Since I am retired, I dont really have much things to do around the house. The baby was like a gift to keep me occupied everyday. Feeding him with the bottle is one of my job since the mother didn't lactate immediately after her birth. When the mother produces sufficient milk, bottled milk was alternated between breastfeedings. I made sure that the baby received the colostrum, that is the first milk which contains a very rich concentration of antibodies essential to the health of the baby later in life. Many people are ignorant about the importance of feeding their babies with the first milk. My own daughter didn't know too until I have explained the details. Without this antibodies the child would be susceptible to disease later in life.
The doting parents was bent on giving their child the best formula milk. The best may not be always the best for a newborn baby. Compatability is important. As such the baby developed constipation which needed to be resolved with the use of laxative introduced via the anus. The mother then agreed to a change of ordinary milk powder that she herself was fed on when she was young. The change to 'Lactogen' not only cost her much less but solved the problem of constipation with her baby.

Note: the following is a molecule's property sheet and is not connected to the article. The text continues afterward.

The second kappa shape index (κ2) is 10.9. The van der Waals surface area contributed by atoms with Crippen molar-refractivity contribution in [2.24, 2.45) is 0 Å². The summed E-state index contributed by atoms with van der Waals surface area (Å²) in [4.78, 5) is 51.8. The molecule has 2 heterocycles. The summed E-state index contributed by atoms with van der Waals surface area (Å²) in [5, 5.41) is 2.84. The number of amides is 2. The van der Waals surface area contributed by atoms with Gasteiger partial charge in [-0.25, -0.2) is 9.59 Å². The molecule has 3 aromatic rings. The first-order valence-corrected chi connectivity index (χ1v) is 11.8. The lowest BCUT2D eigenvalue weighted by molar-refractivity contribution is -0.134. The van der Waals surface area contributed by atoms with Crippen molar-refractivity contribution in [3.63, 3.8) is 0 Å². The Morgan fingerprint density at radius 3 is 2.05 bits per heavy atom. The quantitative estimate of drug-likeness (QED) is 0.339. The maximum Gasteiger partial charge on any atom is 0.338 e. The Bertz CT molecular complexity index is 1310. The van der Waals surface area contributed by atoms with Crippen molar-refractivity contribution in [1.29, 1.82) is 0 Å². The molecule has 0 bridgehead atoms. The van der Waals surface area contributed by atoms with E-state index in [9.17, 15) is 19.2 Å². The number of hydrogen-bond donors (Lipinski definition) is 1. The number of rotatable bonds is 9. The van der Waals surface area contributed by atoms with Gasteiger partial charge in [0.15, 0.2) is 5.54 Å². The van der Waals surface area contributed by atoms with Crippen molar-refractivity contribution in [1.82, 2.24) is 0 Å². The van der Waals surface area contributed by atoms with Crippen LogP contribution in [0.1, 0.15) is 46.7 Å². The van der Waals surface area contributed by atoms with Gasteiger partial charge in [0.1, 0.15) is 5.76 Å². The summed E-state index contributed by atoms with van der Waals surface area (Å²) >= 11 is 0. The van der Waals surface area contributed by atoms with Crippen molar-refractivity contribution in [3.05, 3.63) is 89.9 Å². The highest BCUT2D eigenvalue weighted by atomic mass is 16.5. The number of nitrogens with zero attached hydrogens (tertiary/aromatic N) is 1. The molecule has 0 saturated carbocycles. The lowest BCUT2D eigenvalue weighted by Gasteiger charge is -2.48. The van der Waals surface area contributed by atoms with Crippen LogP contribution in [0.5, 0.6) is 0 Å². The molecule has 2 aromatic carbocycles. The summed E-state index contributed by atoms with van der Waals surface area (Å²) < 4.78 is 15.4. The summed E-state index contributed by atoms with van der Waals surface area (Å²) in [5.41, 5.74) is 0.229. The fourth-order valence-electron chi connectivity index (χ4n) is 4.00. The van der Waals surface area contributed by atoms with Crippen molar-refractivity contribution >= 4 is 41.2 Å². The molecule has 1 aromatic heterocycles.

Later the baby was infected with nasal infection which resulted in nasal congestion. She had problem sleeping.We were often disturbed from our sleep with her incessant crying due to the nasal congestion. Both me and my wife will wake up and alternately cradle the baby to get her to sleep. The change in position helped her with her breathing problem. We tried to change her sleeping position so that she will sleep on her stomach with her face facing sideway. Azini wasn't confident as she feared that the baby maybe suffocate if she were to fall asleep herself and if Balqiss were to change her head position downward against the pillow.

This sleeping position gave her some respite when having nasal congestion.

The next day we took Balqiss to Perdana Specialist Hospital to have her checked and there they tried to suck out the phlegm blocking her nasal passage. Even that didnt help her much. I presume one of the nasal passges was blocked by inflamation. Luckily she responded to medication after a few days and was able to breathe normally which helped her with her sleep and also the mother's own need for sleep.